Hollywood actors could soon have a new role: picketers.
Thousands of screen performers represented by the powerful labor union SAG-AFTRA, which stands for the Screen Actors Guild-American Federation of Television and Radio Artists, are on course for strike action after the guild and a trade association representing the industry’s leading studios could not agree on a new contract.
“SAG-AFTRA’s Television/Theatrical/Streaming contracts have expired without a successor agreement,” the union said in a statement early Thursday. It is seeking higher compensation and safeguards around the use of artificial intelligence in the creative arts.
The union said that after more than four weeks of bargaining the group that represents major studios and streamers including Amazon, Apple, Disney, NBCUniversal, Netflix, Paramount, Sony and Warner Bros. Discovery “remains unwilling to offer a fair deal on the key issues that are essential to SAG-AFTRA members.”
The union’s national board will meet Thursday morning to decide whether to order a strike, with a press conference set to be held at 12 noon PT.
SAG-AFTRA President Fran Drescher said: “SAG-AFTRA negotiated in good faith and was eager to reach a deal that sufficiently addressed performer needs, but the AMPTP’s responses to the union’s most important proposals have been insulting and disrespectful of our massive contributions to this industry.”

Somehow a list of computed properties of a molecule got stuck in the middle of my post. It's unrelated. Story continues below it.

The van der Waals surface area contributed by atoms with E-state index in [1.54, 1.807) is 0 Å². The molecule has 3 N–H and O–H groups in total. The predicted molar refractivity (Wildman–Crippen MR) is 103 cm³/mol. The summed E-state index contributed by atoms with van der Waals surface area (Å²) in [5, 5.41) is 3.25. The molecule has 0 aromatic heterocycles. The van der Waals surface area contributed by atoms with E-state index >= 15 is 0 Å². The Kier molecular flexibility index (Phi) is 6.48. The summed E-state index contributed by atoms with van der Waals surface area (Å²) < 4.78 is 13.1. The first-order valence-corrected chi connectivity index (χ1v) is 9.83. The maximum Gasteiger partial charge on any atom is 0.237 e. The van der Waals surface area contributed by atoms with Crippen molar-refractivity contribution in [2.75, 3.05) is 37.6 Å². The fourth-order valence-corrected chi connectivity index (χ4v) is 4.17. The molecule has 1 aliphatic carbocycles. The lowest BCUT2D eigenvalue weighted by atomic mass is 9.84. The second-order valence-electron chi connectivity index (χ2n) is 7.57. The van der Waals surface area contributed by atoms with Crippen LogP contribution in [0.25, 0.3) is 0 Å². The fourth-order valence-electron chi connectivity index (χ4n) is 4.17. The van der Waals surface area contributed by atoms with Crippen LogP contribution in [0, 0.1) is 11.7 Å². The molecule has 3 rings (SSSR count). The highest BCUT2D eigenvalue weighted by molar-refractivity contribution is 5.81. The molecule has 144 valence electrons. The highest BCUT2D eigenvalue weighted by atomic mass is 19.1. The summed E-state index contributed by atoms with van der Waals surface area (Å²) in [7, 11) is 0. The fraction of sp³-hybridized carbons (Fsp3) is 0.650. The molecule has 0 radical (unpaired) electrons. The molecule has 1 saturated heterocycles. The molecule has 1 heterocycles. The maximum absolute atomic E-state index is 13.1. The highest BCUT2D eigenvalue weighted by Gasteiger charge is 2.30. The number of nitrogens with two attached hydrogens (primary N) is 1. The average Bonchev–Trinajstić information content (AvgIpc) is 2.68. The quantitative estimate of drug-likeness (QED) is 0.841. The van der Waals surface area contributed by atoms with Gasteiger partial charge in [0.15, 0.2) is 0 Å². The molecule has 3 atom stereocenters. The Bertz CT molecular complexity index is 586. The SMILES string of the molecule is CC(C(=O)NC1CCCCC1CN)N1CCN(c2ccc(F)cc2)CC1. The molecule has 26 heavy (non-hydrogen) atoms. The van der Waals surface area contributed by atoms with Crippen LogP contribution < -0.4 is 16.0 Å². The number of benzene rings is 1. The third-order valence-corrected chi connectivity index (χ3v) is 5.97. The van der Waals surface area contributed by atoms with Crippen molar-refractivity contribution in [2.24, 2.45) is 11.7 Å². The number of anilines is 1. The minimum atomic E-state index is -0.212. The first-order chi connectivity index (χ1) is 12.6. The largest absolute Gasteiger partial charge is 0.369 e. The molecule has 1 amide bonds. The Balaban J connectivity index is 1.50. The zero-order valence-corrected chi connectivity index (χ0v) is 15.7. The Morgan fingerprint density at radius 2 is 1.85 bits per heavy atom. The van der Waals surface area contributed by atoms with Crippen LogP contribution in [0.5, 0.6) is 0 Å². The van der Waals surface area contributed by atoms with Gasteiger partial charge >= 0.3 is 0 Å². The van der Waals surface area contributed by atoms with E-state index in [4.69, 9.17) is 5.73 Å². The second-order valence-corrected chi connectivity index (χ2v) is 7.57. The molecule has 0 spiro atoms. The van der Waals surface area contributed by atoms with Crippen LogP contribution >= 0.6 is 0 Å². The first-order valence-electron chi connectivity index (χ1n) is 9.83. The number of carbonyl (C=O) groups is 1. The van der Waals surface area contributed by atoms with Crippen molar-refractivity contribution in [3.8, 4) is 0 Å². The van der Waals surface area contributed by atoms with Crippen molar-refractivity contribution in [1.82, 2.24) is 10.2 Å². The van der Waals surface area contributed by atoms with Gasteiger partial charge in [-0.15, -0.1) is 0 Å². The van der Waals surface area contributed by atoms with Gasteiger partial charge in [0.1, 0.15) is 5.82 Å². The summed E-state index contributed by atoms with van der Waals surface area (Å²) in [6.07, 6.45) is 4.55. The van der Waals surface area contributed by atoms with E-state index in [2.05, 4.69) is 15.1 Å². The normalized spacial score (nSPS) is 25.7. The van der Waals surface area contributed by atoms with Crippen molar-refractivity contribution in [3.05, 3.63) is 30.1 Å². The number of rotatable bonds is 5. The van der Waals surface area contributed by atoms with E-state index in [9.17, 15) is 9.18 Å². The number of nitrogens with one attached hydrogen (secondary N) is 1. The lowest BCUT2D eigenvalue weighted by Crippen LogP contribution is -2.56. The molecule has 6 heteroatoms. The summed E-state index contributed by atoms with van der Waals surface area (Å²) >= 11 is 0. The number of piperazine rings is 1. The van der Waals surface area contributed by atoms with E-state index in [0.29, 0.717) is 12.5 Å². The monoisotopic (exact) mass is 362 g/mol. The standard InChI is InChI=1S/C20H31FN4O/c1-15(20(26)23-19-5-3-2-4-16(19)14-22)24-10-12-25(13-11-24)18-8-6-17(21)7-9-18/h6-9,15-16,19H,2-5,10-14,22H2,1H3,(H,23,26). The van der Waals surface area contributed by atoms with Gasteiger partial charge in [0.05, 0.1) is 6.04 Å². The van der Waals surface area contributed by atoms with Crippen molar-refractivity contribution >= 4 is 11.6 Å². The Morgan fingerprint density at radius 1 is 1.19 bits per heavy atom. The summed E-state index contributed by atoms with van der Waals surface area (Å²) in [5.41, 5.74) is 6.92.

The contract between the two sides expired just before midnight on Wednesday, capping days of high-stakes negotiations and suspense.
The strike will be limited to film and television productions. The walkout will not involve SAG-AFTRA members who work in the news business, such as certain broadcast hosts and announcers.
The announcement comes more than two months after the Writers Guild of America, a union that represents film and television scribes, started striking amid its own dispute with the AMPTP. (The group represents Comcast, the corporation that owns NBCUniversal; some employees of the NBCUniversal News Group are represented by the WGA.)
The writers’ walkout halted most most television production, delayed the filming of some high-profile movies and sent late-night talk shows into reruns. The actors’ strike will likely force other sets to go dark.
SAG-AFTRA members authorized a strike on June 5 by an overwhelming margin: 97.91% of the nearly 65,000 members who cast votes. The guild began negotiating with the top studios and streaming services two days later.
The union’s existing contract with the major studios originally expired at midnight on June 30, but both sides agreed to continue negotiations and extended the talks until July 12.
SAG-AFTRA has argued that performers have been undermined by the new economics of streaming entertainment and threatened by rising technologies.
The guild is seeking increased base compensation for performers, which union leaders say has declined as streaming-first studios pivot away from paying out residuals to talent and inflation takes its toll on the economy in general.
The union’s actors are also alarmed by the threat posed by the unrelated use of artificial intelligence (such as tools that can make digital replacements for recognizable stars) and the cost of “self-taped auditions” — videos that used to be paid for by casting departments and production offices.
In recent weeks, some in the entertainment business worried that all three major Hollywood guilds — SAG-AFTRA, the WGA and the Directors Guild of America, or DGA — would walk off the job simultaneously. But that will not be the case since the DGA announced in early June it had reached a “truly historic” tentative agreement with the studios.